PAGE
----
This month’s cover story, and really a lot of the talk of the town here in Ontario, centres on the shortage of articling spaces for all the lawyers in training graduating from law school and wanting to get into the practice of law — or at least who want to get called to the bar so they can tick it off their list of accomplishments and then go on to run a successful enterprise using their law-school smarts! The problem appears to be that there are more law school grads than there are spots for them to get their mandatory 10 months or so of training. It’s such a crisis that the Law Society of Upper Canada has struck a task force to examine the issue.
But it seems to me that there are other options if students are interested in taking a non-traditional route. For the last few years — and this is all across the country, not just in Ontario — there have been warnings trumpeted about the greying of the bar, especially in smaller communities. In fact, we’ve run many stories about lawyers in towns across the country who want to retire but can’t because they can’t find anyone to take over their practices. At the same time, there are law firms in places like Thunder Bay, Ont., as mentioned in the article, that want articling students but can’t find willing candidates. Big firms aren’t the only places to get training, and those willing to take an alternate route can still find success.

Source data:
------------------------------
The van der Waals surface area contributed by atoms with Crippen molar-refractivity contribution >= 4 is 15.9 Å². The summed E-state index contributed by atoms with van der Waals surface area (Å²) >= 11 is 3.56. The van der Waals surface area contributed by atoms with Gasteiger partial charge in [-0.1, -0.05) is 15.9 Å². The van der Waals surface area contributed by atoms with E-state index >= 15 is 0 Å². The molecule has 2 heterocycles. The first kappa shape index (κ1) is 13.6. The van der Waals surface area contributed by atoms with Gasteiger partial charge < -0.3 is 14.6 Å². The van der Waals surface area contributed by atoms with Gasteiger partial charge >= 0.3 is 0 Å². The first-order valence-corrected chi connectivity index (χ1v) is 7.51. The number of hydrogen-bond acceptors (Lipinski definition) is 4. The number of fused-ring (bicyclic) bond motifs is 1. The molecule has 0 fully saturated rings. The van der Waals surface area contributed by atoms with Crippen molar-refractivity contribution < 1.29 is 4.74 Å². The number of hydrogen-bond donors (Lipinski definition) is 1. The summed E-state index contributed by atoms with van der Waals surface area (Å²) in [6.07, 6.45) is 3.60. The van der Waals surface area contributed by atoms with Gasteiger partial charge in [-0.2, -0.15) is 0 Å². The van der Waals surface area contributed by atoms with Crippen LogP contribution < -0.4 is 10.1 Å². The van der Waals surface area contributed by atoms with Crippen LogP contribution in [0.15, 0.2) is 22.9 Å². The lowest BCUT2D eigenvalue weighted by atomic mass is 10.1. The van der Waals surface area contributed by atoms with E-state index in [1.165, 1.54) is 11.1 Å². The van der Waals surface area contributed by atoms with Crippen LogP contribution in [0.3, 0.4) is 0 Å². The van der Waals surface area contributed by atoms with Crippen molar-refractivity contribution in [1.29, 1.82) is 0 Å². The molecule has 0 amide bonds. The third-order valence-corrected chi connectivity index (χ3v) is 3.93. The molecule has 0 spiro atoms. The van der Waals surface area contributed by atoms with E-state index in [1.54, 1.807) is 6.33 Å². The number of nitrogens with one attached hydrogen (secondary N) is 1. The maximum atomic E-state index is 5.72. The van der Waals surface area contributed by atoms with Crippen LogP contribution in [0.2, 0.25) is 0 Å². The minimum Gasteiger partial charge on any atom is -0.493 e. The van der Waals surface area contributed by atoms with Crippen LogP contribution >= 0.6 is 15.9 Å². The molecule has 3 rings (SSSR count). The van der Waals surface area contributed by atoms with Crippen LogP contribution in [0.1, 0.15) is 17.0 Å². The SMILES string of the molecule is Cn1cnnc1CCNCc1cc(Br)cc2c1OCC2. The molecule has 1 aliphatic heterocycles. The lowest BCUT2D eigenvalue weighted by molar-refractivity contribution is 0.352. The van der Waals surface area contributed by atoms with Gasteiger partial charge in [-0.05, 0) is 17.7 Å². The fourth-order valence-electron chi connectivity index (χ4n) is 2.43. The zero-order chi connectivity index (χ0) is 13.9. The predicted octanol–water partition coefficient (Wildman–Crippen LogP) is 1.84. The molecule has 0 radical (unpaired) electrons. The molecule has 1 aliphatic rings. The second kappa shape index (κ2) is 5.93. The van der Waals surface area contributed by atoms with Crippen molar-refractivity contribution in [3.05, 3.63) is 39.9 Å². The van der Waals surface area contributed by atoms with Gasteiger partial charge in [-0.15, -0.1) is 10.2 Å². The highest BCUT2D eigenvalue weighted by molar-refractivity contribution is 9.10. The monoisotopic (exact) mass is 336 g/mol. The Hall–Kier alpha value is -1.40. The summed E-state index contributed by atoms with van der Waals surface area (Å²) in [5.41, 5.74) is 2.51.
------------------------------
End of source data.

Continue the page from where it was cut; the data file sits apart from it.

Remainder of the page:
My journalistic career is a perfect example. When I graduated, it was in the middle of a recession and there were very few jobs. In order to make myself more attractive, I travelled to Africa and did freelance work (this is before everyone did it!). I was willing to go anywhere. I got a job at the newspaper in Thunder Bay, had that great experience of living there for a few years and then leveraged that into a job back in the Toronto area. I got fantastic experience, I learned to fish, I kayaked and skied 15 minutes from home, and I saw my country in a new way. I would hazard to say I’m fairly successful now; other journalists I worked with are now bureau chiefs for major news organizations, and managing editors at newspapers across the country. Take the chance of choosing the road less travelled. You can still end up where you want to be.